julia> Tables.subset(df, 2:3)
2×3 DataFrame
Row │ a b c
│ Int64 Int64 Int64
─────┼─────────────────────
1 │ 2 12 22
2 │ 3 13 23
```

Again, note that `Tables.subset(df, 2)`

returned `DataFrameRow`

(a single row of a table),
while `Tables.subset(df, 2:3)`

returned a `DataFrame`

(a table).

# Advanced sub-setting options

If you work with large tables you often hit performance and memory consumption considerations.
In terms of `Tables.subset`

this is related to the question if this function copies data
or just makes a view of the source table. This option is handled by the `viewhint`

keyword argument.

Let us first see how it works:

```
julia> Tables.subset(df, 2:3, viewhint=true)
2×3 SubDataFrame
Row │ a b c
│ Int64 Int64 Int64
─────┼─────────────────────
1 │ 2 12 22
2 │ 3 13 23
julia> Tables.subset(df, 2:3, viewhint=false)
2×3 DataFrame
Row │ a b c
│ Int64 Int64 Int64
─────┼─────────────────────
1 │ 2 12 22
2 │ 3 13 23
```

As you can see `viewhint=true`

returned a view (a `SubDataFrame`

), while `viewhint=false`

produced a copy.

Let us see another example:

```
julia> table2 = Tables.rowtable(df)
10-element Vector{NamedTuple{(:a, :b, :c), Tuple{Int64, Int64, Int64}}}:
(a = 1, b = 11, c = 21)
(a = 2, b = 12, c = 22)
(a = 3, b = 13, c = 23)
(a = 4, b = 14, c = 24)
(a = 5, b = 15, c = 25)
(a = 6, b = 16, c = 26)
(a = 7, b = 17, c = 27)
(a = 8, b = 18, c = 28)
(a = 9, b = 19, c = 29)
(a = 10, b = 20, c = 30)
julia> Tables.subset(table2, 2:3, viewhint=true)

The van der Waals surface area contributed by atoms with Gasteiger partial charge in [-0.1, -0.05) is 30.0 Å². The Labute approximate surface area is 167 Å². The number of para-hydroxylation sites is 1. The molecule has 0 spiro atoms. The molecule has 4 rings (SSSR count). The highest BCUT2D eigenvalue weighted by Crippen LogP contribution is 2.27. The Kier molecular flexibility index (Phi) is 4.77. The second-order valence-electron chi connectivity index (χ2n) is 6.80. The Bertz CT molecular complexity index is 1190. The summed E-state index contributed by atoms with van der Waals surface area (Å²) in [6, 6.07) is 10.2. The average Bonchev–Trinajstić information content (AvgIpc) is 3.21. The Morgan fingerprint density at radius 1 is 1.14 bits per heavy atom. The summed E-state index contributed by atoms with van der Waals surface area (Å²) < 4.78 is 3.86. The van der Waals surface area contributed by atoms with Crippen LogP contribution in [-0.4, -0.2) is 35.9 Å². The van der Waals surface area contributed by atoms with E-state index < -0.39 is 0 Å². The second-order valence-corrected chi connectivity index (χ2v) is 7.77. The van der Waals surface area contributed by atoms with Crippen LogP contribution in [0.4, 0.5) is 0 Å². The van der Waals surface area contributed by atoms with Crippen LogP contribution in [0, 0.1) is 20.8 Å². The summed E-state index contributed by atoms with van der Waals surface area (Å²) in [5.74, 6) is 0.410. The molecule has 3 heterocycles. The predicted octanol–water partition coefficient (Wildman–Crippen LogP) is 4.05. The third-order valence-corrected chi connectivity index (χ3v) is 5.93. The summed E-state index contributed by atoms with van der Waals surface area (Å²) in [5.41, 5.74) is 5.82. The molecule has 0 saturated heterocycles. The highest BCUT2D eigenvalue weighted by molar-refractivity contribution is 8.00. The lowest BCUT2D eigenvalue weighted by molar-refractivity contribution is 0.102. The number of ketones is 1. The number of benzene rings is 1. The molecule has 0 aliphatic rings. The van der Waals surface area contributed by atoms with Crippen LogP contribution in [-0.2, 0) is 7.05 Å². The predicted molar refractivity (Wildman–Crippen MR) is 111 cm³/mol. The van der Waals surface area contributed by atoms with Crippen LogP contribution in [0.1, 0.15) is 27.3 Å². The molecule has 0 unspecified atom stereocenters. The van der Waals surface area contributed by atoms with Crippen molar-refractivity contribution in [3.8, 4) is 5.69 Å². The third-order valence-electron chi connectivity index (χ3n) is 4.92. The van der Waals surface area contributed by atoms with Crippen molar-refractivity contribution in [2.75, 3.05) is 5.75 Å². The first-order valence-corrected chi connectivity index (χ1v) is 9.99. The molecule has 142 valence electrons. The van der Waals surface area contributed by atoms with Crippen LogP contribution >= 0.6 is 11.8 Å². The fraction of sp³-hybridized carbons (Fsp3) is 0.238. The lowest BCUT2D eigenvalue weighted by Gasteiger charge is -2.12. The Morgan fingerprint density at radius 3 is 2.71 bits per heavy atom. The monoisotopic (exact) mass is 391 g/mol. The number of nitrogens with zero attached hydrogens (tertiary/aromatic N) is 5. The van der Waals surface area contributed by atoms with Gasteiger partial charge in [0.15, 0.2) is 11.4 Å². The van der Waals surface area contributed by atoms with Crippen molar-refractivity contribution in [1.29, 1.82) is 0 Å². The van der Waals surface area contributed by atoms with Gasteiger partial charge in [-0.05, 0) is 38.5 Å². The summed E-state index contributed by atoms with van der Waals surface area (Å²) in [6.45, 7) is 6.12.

2-element view(::Vector{NamedTuple{(:a, :b, :c), Tuple{Int64, Int64, Int64}}}, 2:3) with eltype NamedTuple{(:a, :b, :c), Tuple{Int64, Int64, Int64}}:
(a = 2, b = 12, c = 22)
(a = 3, b = 13, c = 23)
julia> Tables.subset(table2, 2:3, viewhint=false)
2-element Vector{NamedTuple{(:a, :b, :c), Tuple{Int64, Int64, Int64}}}:
(a = 2, b = 12, c = 22)
(a = 3, b = 13, c = 23)
```

As you can see `viewhint=true`

produced a view of a vector, while `viewhint=false`

made a copy of source data.

Now you might ask why the keyword argument is called `viewhint`

? The reason is that not all Tables.jl tables allow
for flexibility of making a view or a copy. Therefore the rules are as follows:

- if
`viewhint`

is not passed then table decides on its side if it returns a copy or a view (depending on what is possible); - if
`viewhint=true`

then table should return a view, but if it is not possible this can be a copy; - if
`viewhint=false`

then table should return a copy, but if it is not possible this can be a view.

In other words `viewhint`

should be considered as a performance hint only.
It does not guarantee to produce what you ask for (as for some tables satisfying this request might be impossible).

# Conclusions

Summarizing our post. If you want to write a generic function that subsets a Tables.jl table then you can use:

- the
`DataAPI.nrow`

function to learn how many rows it has; - the
`Tables.subset`

function to get a subset of its rows using 1-based indexing.

I hope these examples are useful for your work.